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This article in CS

  1. Vol. 48 No. 2, p. 541-552
    Received: July 16, 2007

    * Corresponding author(s): philip.roberts@ucr.edu
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Seedling Stage Drought-Induced Phenotypes and Drought-Responsive Genes in Diverse Cowpea Genotypes

  1. Wellington Mucheroa,
  2. Jeffrey D. Ehlersb and
  3. Philip A. Roberts *a
  1. a Nematology Dep., Univ. of California, Riverside, CA 92521
    b Botany and Plant Sciences Dep., Univ. of California, Riverside, CA 92521.The work was funded in part by Bean/Cowpea Collaborative Research Support Program, USAID Grant no. GDG-G-00-02-00012-00. The opinions and recommendations herein are those of the authors and not necessarily those of USAID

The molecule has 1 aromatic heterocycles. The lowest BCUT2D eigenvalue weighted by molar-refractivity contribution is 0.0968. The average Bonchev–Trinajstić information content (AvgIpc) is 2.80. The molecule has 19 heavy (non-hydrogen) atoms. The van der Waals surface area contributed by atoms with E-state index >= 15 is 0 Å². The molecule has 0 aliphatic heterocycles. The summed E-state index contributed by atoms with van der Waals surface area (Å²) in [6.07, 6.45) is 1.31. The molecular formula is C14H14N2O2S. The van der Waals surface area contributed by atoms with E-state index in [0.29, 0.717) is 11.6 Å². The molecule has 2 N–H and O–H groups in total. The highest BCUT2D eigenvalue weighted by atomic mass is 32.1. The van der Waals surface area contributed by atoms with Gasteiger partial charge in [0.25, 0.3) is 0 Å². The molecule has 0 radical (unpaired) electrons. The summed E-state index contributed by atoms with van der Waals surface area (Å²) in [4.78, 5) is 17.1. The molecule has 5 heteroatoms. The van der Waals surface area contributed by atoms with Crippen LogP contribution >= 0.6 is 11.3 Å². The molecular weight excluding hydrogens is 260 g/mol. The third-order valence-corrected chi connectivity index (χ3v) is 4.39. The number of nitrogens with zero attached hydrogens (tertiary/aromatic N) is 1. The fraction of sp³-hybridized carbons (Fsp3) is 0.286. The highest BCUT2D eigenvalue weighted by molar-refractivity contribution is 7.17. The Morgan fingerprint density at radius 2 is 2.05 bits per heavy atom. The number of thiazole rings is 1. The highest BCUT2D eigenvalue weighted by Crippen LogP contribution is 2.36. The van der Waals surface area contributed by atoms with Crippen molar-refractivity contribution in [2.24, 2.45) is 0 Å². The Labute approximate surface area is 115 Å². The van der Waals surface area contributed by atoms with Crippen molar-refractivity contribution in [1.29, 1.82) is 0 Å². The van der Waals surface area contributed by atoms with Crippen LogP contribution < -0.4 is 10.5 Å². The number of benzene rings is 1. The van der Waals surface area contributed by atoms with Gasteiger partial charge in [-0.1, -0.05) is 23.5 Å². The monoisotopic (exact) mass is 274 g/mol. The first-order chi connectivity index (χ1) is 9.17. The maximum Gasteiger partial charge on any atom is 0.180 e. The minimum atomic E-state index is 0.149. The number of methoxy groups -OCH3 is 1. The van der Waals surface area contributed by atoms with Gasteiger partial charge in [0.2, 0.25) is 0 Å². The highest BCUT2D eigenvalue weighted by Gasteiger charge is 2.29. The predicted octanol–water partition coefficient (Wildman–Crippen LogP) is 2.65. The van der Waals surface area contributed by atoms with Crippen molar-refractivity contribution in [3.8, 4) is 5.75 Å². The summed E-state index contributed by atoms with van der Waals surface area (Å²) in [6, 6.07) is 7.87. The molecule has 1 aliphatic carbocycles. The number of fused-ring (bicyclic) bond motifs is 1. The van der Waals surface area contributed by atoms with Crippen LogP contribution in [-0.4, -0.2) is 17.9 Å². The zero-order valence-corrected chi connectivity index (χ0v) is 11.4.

Populations developed from crosses between parents contrasting in drought tolerance are used to identify drought-related genetic elements in crops. Easily assayable phenotypes and identification of contrasting genotypes are important components of such studies. We investigated genotypic and phenotypic responses to seedling-stage drought of 14 cowpea [Vigna unguiculata (L.) Walp.] genotypes. Observations on stem greenness, unifoliate senescence, wilting, trifoliate abscission, and anthocyanin accumulation made twice weekly for 30 d after the last watering in greenhouse experiments were compared with survival and recovery dry weights to identify contrasting genotypes. Based on survival and recovery dry weights, four genotypes were identified representing the drought-tolerance spectrum. The genotype IT93K-503–1 was highly tolerant and IT98K-499–39 was tolerant, whereas CB46 was susceptible and ‘Bambey 21’ was highly susceptible. Genotypes differed in all phenotypic responses assayed. Only stem greenness was correlated with survival and recovery dry weight (r > 0.60). Field drought-induced senescence was correlated with greenhouse stem greenness, survival, and recovery dry weight (r > −0.56). Restriction fragment length polymorphism analysis of 12 drought-related complementary DNAs generated 29 polymorphic bands among the 14 genotypes. Seven of these bands were correlated with different drought-related phenotypes. These findings have utility for improved selection and molecular genetic studies of seedling drought tolerance in cowpea.

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